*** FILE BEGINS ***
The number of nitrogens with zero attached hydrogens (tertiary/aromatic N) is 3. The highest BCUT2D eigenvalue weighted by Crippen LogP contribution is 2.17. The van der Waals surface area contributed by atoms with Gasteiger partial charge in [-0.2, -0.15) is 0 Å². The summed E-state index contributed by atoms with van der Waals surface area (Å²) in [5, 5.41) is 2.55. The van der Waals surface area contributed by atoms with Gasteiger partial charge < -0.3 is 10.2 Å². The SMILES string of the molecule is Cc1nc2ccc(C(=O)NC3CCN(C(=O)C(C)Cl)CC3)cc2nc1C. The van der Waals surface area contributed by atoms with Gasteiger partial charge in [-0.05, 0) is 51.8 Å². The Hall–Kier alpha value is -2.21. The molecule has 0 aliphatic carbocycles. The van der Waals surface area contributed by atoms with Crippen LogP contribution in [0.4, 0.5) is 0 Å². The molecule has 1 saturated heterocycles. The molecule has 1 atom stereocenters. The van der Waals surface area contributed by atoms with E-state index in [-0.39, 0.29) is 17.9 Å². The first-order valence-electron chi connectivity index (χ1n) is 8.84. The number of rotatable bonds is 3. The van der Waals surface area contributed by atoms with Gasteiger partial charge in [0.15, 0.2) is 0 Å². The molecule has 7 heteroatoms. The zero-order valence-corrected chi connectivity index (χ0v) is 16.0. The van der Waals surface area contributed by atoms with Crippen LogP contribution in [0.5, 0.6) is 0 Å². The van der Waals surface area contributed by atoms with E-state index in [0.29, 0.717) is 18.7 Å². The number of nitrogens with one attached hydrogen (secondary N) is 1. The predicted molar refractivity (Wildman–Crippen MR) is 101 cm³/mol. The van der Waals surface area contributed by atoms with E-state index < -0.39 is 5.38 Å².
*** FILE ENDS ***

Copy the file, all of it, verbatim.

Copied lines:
The number of nitrogens with zero attached hydrogens (tertiary/aromatic N) is 3. The highest BCUT2D eigenvalue weighted by Crippen LogP contribution is 2.17. The van der Waals surface area contributed by atoms with Gasteiger partial charge in [-0.2, -0.15) is 0 Å². The summed E-state index contributed by atoms with van der Waals surface area (Å²) in [5, 5.41) is 2.55. The van der Waals surface area contributed by atoms with Gasteiger partial charge < -0.3 is 10.2 Å². The SMILES string of the molecule is Cc1nc2ccc(C(=O)NC3CCN(C(=O)C(C)Cl)CC3)cc2nc1C. The van der Waals surface area contributed by atoms with Gasteiger partial charge in [-0.05, 0) is 51.8 Å². The Hall–Kier alpha value is -2.21. The molecule has 0 aliphatic carbocycles. The van der Waals surface area contributed by atoms with Crippen LogP contribution in [0.4, 0.5) is 0 Å². The molecule has 1 saturated heterocycles. The molecule has 1 atom stereocenters. The van der Waals surface area contributed by atoms with E-state index in [-0.39, 0.29) is 17.9 Å². The first-order valence-electron chi connectivity index (χ1n) is 8.84. The number of rotatable bonds is 3. The van der Waals surface area contributed by atoms with Gasteiger partial charge in [0.15, 0.2) is 0 Å². The molecule has 7 heteroatoms. The zero-order valence-corrected chi connectivity index (χ0v) is 16.0. The van der Waals surface area contributed by atoms with Crippen LogP contribution in [0.5, 0.6) is 0 Å². The van der Waals surface area contributed by atoms with E-state index in [0.29, 0.717) is 18.7 Å². The number of nitrogens with one attached hydrogen (secondary N) is 1. The predicted molar refractivity (Wildman–Crippen MR) is 101 cm³/mol. The van der Waals surface area contributed by atoms with E-state index < -0.39 is 5.38 Å².